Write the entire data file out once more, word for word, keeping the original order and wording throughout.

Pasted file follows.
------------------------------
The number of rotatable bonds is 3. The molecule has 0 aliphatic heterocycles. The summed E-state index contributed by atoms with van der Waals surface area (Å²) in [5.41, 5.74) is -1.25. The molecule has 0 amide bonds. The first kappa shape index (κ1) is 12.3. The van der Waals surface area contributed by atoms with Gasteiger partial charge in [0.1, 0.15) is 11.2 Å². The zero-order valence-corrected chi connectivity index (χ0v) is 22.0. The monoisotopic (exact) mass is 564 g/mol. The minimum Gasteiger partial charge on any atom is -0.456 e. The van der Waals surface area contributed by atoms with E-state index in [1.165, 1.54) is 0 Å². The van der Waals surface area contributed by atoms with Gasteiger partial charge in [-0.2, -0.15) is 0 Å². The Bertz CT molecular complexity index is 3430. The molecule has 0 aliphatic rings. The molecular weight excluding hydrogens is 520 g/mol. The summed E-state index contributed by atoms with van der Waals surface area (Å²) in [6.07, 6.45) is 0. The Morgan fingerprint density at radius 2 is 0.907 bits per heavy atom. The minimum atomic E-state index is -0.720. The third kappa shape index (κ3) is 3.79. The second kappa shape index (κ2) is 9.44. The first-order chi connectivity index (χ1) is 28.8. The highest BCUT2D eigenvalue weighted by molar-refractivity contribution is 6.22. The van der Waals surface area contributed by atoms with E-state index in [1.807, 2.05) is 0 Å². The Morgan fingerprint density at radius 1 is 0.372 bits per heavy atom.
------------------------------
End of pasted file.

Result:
The number of rotatable bonds is 3. The molecule has 0 aliphatic heterocycles. The summed E-state index contributed by atoms with van der Waals surface area (Å²) in [5.41, 5.74) is -1.25. The molecule has 0 amide bonds. The first kappa shape index (κ1) is 12.3. The van der Waals surface area contributed by atoms with Gasteiger partial charge in [0.1, 0.15) is 11.2 Å². The zero-order valence-corrected chi connectivity index (χ0v) is 22.0. The monoisotopic (exact) mass is 564 g/mol. The minimum Gasteiger partial charge on any atom is -0.456 e. The van der Waals surface area contributed by atoms with E-state index in [1.165, 1.54) is 0 Å². The van der Waals surface area contributed by atoms with Gasteiger partial charge in [-0.2, -0.15) is 0 Å². The Bertz CT molecular complexity index is 3430. The molecule has 0 aliphatic rings. The molecular weight excluding hydrogens is 520 g/mol. The summed E-state index contributed by atoms with van der Waals surface area (Å²) in [6.07, 6.45) is 0. The Morgan fingerprint density at radius 2 is 0.907 bits per heavy atom. The minimum atomic E-state index is -0.720. The third kappa shape index (κ3) is 3.79. The second kappa shape index (κ2) is 9.44. The first-order chi connectivity index (χ1) is 28.8. The highest BCUT2D eigenvalue weighted by molar-refractivity contribution is 6.22. The van der Waals surface area contributed by atoms with E-state index in [1.807, 2.05) is 0 Å². The Morgan fingerprint density at radius 1 is 0.372 bits per heavy atom.